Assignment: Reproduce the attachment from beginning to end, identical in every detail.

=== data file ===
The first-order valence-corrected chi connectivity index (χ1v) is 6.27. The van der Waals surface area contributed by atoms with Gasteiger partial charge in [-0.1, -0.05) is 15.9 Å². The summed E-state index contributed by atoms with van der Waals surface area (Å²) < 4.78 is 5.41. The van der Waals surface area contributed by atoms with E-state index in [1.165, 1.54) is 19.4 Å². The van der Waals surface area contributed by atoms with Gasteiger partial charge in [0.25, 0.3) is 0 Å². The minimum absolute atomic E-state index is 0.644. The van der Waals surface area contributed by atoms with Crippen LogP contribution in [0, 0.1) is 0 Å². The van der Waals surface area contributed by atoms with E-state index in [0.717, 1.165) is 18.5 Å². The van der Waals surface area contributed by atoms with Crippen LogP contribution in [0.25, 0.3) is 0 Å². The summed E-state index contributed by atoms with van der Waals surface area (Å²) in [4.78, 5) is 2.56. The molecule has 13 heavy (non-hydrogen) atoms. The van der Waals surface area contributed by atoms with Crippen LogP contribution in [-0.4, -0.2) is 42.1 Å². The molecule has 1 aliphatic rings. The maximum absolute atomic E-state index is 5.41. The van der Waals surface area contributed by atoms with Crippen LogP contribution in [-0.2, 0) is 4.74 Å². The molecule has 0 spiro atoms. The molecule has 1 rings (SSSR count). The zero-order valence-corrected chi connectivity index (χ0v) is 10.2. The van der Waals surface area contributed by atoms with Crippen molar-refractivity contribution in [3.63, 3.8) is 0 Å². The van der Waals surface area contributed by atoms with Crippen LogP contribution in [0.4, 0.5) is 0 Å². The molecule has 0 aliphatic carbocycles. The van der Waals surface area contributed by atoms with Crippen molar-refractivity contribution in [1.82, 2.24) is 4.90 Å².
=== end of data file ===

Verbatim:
The first-order valence-corrected chi connectivity index (χ1v) is 6.27. The van der Waals surface area contributed by atoms with Gasteiger partial charge in [-0.1, -0.05) is 15.9 Å². The summed E-state index contributed by atoms with van der Waals surface area (Å²) < 4.78 is 5.41. The van der Waals surface area contributed by atoms with E-state index in [1.165, 1.54) is 19.4 Å². The van der Waals surface area contributed by atoms with Gasteiger partial charge in [0.25, 0.3) is 0 Å². The minimum absolute atomic E-state index is 0.644. The van der Waals surface area contributed by atoms with Crippen LogP contribution in [0, 0.1) is 0 Å². The van der Waals surface area contributed by atoms with E-state index in [0.717, 1.165) is 18.5 Å². The van der Waals surface area contributed by atoms with Crippen LogP contribution in [0.25, 0.3) is 0 Å². The summed E-state index contributed by atoms with van der Waals surface area (Å²) in [4.78, 5) is 2.56. The molecule has 13 heavy (non-hydrogen) atoms. The van der Waals surface area contributed by atoms with Crippen LogP contribution in [-0.4, -0.2) is 42.1 Å². The molecule has 1 aliphatic rings. The maximum absolute atomic E-state index is 5.41. The van der Waals surface area contributed by atoms with Crippen LogP contribution in [-0.2, 0) is 4.74 Å². The molecule has 0 spiro atoms. The molecule has 1 rings (SSSR count). The zero-order valence-corrected chi connectivity index (χ0v) is 10.2. The van der Waals surface area contributed by atoms with Crippen molar-refractivity contribution in [3.63, 3.8) is 0 Å². The van der Waals surface area contributed by atoms with Crippen LogP contribution in [0.4, 0.5) is 0 Å². The molecule has 0 aliphatic carbocycles. The van der Waals surface area contributed by atoms with Crippen molar-refractivity contribution in [1.82, 2.24) is 4.90 Å².